So you Want to Work in Automotive Engineering?
Automotive engineering is one of today’s most exhilarating engineering industries. Want to design a car that will be driven in a Formula 1 race? Want to help develop the next electric vehicle? Then automotive engineering may well be the field for you!
What is automotive engineering?
Automotive engineering is a branch of vehicle engineering where vehicles and its components are designed, developed, produced, and tested, from the conception stage to the production stage. Because so much goes into building a vehicle, engineers are needed in countless areas, from designing the body of the vehicle and programming its computers, to ensuring safety tests are passed and costly vehicle recalls avoided.
Why would anyone want to work in automotive engineering?
Automotive engineering can be a challenging yet rewarding field. Vehicles have thousands of parts and are expected to perform in a variety of environments, so there are a lot of challenges when designing and producing them. It’s an amazing feeling when an automotive engineer finally solves a problem they were stuck on for months!
Something that interests many automotive engineers is that they get to work on something that will be used by millions of people. There are an estimated 1.4 billion cars in the world, and that number will only continue to grow. Seeing a vehicle that they worked on being driven gives automotive engineers a sense of pride.
Some engineers also like the prestige that comes with working for companies that are revolutionizing the industry, such as Tesla or General Motors. Being at the forefront of innovation is an incredible feeling!
Starting a career in automotive engineering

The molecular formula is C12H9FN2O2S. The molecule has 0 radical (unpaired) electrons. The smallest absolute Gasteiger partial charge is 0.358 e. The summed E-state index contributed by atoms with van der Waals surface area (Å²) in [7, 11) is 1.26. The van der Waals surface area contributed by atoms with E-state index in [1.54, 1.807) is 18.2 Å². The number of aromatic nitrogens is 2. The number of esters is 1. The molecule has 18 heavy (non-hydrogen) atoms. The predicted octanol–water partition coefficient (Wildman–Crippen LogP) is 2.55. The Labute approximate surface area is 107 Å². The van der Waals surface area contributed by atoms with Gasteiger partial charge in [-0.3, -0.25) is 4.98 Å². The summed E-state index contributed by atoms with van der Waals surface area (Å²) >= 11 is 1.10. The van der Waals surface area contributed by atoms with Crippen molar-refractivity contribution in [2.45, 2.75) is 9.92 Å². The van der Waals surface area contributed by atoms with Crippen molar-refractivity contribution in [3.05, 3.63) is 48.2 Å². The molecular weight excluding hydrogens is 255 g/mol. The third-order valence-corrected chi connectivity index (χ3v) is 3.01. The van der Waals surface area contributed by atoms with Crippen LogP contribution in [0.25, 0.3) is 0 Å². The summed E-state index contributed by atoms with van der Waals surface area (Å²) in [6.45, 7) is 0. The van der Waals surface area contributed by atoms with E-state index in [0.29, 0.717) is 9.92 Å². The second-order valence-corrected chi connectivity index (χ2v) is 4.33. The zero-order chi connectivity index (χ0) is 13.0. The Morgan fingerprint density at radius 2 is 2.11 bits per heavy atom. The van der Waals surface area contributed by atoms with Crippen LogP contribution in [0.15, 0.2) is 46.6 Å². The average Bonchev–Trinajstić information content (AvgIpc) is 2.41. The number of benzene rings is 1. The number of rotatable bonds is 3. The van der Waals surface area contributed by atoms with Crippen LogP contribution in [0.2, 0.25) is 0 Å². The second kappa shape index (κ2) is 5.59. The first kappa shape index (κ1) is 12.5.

Completing a four-year degree in a relevant engineering discipline is usually the first step towards a career in automotive engineering. Engineering disciplines typically involved in the industry are automotive engineering, mechanical engineering, electrical engineering, and materials engineering. Automotive engineering is a specialized industry, so only a few schools offer degrees specifically in automotive engineering.
Another good way to enter the industry is to pursue a two-year diploma in the automotive industry and then pursue a four-year degree. This path provides more hands-on experience than many four-year degrees. Relevant programs include auto body technician, automotive service technician, or mechanic.
You can find several opportunities to learn more about the industry in your community or at your university. Some universities have racing teams, where students design racecars and compete in a race. Industry professionals often attend these races, making them a great way to get your foot in the door with some companies you might want to work with. Joining a club or getting together with people who share an interest in cars is another great way to gain exposure to the automotive engineering industry before you graduate.
Many companies such as Tesla or Volkswagen offer automotive engineering internships, making them a perfect way to enter the automotive industry. These positions can last anywhere from a few weeks to over a year. Finishing a position at an automotive company puts you right at the top of the list to be rehired as a full-time employee once you graduate. You also get to work on real-life engineering problems in an exciting industry.
Professional associations related to automotive engineering